National media still reporting in Moscow, bringing stress to locals and students
In the weeks that followed the stabbing of four University of Idaho students, the national media descended upon the quiet college town of Moscow in north Idaho. But Lauren Paterson reports not everyone is happy they’re still here.
Haadiya Tariq is the editor-in-chief of The Argonaut, the University of Idaho’s student-run newspaper. She and her fellow student reporters were some of the first to report on the Moscow homicides case.
“Obviously, it’s a huge story for us. I did not expect it to get so much national attention,” she said. “But really, within days, larger news sources kind of parachuted into Moscow. So we’re seeing a lot of like, large news organizations we’ve never interacted with before.”
That’s when the calls started coming in.
“There have been phone calls, there have been emails, there have been people calling my own cell number,” Tariq said. “Which, I’m like, how’d you get my number?”
She says it’s been a balance of reporters who are respectful, and those who are not.
“Because some of the interviews that they’ve asked us to do or we have done, we come out of these interviews with this feeling of like, ‘Wow, that was kind of gross,’” she said. “ They just want us to like trash talk the police, they want us to say we’re really scared. They don’t want us to talk as actual reporters, either.”
Tariq has called Moscow home for four years, saying the small rural town is near and dear to her heart. She says she’s not in journalism for the money, or the limelight, but because she cares about her community.
“It’s kind of weird to have to see these people coming in that don’t necessarily have that care or the right intentions,” she said.
Tariq said she’s way more jaded about national media than she was in the past. All of a sudden, news outlets she thought of as reputable were taking a sensationalized or blatantly inaccurate approach to the case.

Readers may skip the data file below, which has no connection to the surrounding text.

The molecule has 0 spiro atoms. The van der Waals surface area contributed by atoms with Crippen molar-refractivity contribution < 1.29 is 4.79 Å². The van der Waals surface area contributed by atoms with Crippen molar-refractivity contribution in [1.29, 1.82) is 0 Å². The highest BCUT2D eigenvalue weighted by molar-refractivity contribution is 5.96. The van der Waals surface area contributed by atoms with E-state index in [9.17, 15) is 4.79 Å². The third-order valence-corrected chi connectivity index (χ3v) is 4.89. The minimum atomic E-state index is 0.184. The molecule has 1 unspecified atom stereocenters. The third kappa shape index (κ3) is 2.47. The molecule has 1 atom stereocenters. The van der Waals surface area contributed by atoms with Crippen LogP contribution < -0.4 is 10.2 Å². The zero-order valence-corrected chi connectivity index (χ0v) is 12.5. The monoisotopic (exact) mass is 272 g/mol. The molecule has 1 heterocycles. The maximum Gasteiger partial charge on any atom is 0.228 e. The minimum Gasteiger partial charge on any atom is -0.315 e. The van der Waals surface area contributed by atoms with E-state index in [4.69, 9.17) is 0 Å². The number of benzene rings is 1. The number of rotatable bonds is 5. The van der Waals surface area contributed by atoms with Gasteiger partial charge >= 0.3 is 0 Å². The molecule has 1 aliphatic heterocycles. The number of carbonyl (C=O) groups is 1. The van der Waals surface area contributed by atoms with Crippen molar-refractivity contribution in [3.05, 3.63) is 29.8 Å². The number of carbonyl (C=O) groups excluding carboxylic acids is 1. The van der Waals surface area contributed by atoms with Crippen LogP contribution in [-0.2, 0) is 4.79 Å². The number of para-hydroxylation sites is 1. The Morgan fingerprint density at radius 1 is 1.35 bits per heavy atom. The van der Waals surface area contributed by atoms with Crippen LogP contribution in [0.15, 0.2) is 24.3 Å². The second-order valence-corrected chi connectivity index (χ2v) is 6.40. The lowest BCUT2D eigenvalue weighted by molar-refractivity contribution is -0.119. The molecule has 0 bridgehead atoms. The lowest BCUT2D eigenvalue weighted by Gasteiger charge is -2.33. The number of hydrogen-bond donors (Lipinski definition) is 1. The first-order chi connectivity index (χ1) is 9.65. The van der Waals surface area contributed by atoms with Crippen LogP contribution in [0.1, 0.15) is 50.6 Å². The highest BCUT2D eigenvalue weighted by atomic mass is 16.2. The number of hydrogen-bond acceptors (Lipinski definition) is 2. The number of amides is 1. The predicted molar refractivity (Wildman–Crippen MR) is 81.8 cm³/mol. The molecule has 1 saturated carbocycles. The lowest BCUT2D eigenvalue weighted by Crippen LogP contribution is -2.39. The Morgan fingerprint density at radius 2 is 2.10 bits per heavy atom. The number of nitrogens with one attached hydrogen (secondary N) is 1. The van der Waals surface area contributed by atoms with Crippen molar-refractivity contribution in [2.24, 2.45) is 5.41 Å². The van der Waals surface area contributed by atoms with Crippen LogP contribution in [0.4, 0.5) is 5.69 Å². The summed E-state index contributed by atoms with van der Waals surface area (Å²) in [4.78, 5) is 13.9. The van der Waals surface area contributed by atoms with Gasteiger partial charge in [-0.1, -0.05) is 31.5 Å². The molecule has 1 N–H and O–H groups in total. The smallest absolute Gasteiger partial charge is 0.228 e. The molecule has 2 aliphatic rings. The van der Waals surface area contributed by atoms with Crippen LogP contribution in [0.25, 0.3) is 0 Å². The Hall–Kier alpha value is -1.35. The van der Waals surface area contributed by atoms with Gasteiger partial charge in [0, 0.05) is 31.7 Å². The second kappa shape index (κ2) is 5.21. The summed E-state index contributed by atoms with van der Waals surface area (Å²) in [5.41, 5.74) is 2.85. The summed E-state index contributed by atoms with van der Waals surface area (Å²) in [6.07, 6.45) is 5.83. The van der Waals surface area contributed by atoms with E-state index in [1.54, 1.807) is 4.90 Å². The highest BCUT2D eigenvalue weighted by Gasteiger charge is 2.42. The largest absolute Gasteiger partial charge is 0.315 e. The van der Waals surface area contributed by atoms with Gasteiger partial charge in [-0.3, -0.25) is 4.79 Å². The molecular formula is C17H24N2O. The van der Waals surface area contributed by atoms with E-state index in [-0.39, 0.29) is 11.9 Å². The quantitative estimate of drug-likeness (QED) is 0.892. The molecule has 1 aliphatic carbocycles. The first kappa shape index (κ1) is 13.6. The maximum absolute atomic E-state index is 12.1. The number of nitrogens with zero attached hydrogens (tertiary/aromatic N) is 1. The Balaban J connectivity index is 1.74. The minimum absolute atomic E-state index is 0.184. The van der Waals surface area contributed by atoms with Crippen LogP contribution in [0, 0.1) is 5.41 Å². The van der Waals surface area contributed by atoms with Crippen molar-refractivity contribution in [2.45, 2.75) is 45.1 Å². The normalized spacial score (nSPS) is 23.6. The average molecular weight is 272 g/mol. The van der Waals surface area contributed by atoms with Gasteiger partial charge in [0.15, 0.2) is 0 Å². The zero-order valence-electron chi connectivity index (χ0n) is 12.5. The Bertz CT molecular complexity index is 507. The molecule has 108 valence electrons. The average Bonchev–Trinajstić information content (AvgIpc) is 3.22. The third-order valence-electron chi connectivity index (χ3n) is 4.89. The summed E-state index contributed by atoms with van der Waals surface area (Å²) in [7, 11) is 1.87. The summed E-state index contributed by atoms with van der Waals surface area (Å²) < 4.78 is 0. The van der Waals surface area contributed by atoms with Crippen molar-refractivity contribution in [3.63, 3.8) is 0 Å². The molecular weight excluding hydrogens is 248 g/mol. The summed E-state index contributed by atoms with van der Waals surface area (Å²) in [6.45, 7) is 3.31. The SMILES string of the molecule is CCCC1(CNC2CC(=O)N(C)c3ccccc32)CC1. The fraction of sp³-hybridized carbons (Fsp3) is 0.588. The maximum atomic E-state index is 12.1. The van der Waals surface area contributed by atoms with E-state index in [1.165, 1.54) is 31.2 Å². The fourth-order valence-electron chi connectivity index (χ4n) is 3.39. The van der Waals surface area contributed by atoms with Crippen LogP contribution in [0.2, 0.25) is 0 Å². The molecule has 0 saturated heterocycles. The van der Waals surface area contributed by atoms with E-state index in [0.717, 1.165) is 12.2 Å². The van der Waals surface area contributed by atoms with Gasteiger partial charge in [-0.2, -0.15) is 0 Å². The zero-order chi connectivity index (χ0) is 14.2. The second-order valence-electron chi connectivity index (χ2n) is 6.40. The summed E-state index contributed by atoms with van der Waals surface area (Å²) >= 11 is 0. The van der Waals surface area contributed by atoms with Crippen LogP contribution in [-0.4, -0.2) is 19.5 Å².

“Within the day PBS came out with a piece where they were comparing it to the Virginia shooting that happened the same day,” she said.
“There was no notion that like, guns were involved with this incident, there still hasn’t been any connection, but the day of they’re making this false connection, and they published it. And I think that’s very irresponsible reporting.”
Responsible reporting is what Professor Steve Smith tried to get through to future journalists while he taught media ethics at the University of Idaho.
Now retired, Smith says he’s stopped watching all cable news coverage of the homicides.
He says he’s tired of seeing them try to fill content for a 24-hour news cycle pumping out advertisements around the clock.
“It doesn’t matter whether you’re talking about CNN or MSNBC or Fox … on this kind of story, they’re all in the gutter,” he said.
Rather than regulation, Smith thinks we should fix the US media system through public action.That might look like robust media literacy programs for K-12 schools as well as college.
He says making sure media literacy is part of the curriculum could be one solution to better educate citizens on how to determine what’s true and what’s exaggerated when it comes to the news.
“When they start scrolling on a tablet, they need to understand fact from fiction, and we do a terrible job of that,” he said.
Smith has hopes that the internet will be the great equalizer when it comes to the future of the media. And that smaller, local outlets might help break up the big corporations that control so much of the modern media machine.
Tariq says while she and the other reporters didn’t expect this to happen in their small town, it will be the story that defines her college years as an early reporter. And she’s going to keep following the beat.
“I think we’re just really motivated to serve the community and be fair and accurate sources when we’re here on the ground. And we know this place better than anyone else,” she said.